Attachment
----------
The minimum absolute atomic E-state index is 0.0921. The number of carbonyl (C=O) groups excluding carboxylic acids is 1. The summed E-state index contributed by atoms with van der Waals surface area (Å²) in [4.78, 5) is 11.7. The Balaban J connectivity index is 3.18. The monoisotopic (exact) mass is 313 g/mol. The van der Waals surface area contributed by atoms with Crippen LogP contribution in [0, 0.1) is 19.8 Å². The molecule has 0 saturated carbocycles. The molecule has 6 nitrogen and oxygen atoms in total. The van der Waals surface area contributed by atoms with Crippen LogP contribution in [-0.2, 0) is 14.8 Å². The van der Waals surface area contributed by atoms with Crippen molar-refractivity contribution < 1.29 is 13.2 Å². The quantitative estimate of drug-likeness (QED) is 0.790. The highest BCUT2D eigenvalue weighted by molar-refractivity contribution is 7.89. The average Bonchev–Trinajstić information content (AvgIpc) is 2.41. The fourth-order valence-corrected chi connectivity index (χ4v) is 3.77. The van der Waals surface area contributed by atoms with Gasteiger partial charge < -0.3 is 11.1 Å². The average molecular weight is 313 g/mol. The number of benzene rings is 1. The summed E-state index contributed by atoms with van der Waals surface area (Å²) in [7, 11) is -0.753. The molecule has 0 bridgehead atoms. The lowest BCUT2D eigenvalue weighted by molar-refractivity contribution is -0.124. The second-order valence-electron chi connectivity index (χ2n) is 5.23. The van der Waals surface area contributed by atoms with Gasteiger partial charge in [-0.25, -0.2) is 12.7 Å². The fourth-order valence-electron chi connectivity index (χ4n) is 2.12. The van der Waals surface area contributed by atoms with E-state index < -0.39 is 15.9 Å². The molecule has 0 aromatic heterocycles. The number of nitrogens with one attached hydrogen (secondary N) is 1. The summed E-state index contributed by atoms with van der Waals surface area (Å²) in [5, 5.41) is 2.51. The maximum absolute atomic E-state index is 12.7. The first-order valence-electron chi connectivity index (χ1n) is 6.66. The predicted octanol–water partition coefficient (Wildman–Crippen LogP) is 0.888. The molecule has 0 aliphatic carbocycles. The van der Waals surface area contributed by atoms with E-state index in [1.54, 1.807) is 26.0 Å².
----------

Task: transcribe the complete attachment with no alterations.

The minimum absolute atomic E-state index is 0.0921. The number of carbonyl (C=O) groups excluding carboxylic acids is 1. The summed E-state index contributed by atoms with van der Waals surface area (Å²) in [4.78, 5) is 11.7. The Balaban J connectivity index is 3.18. The monoisotopic (exact) mass is 313 g/mol. The van der Waals surface area contributed by atoms with Crippen LogP contribution in [0, 0.1) is 19.8 Å². The molecule has 0 saturated carbocycles. The molecule has 6 nitrogen and oxygen atoms in total. The van der Waals surface area contributed by atoms with Crippen LogP contribution in [-0.2, 0) is 14.8 Å². The van der Waals surface area contributed by atoms with Crippen molar-refractivity contribution < 1.29 is 13.2 Å². The quantitative estimate of drug-likeness (QED) is 0.790. The highest BCUT2D eigenvalue weighted by molar-refractivity contribution is 7.89. The average Bonchev–Trinajstić information content (AvgIpc) is 2.41. The fourth-order valence-corrected chi connectivity index (χ4v) is 3.77. The van der Waals surface area contributed by atoms with Gasteiger partial charge < -0.3 is 11.1 Å². The average molecular weight is 313 g/mol. The number of benzene rings is 1. The summed E-state index contributed by atoms with van der Waals surface area (Å²) in [7, 11) is -0.753. The molecule has 0 bridgehead atoms. The lowest BCUT2D eigenvalue weighted by molar-refractivity contribution is -0.124. The second-order valence-electron chi connectivity index (χ2n) is 5.23. The van der Waals surface area contributed by atoms with Gasteiger partial charge in [-0.25, -0.2) is 12.7 Å². The fourth-order valence-electron chi connectivity index (χ4n) is 2.12. The van der Waals surface area contributed by atoms with E-state index < -0.39 is 15.9 Å². The molecule has 0 aromatic heterocycles. The number of nitrogens with one attached hydrogen (secondary N) is 1. The summed E-state index contributed by atoms with van der Waals surface area (Å²) in [5, 5.41) is 2.51. The maximum absolute atomic E-state index is 12.7. The first-order valence-electron chi connectivity index (χ1n) is 6.66. The predicted octanol–water partition coefficient (Wildman–Crippen LogP) is 0.888. The molecule has 0 aliphatic carbocycles. The van der Waals surface area contributed by atoms with E-state index in [1.54, 1.807) is 26.0 Å².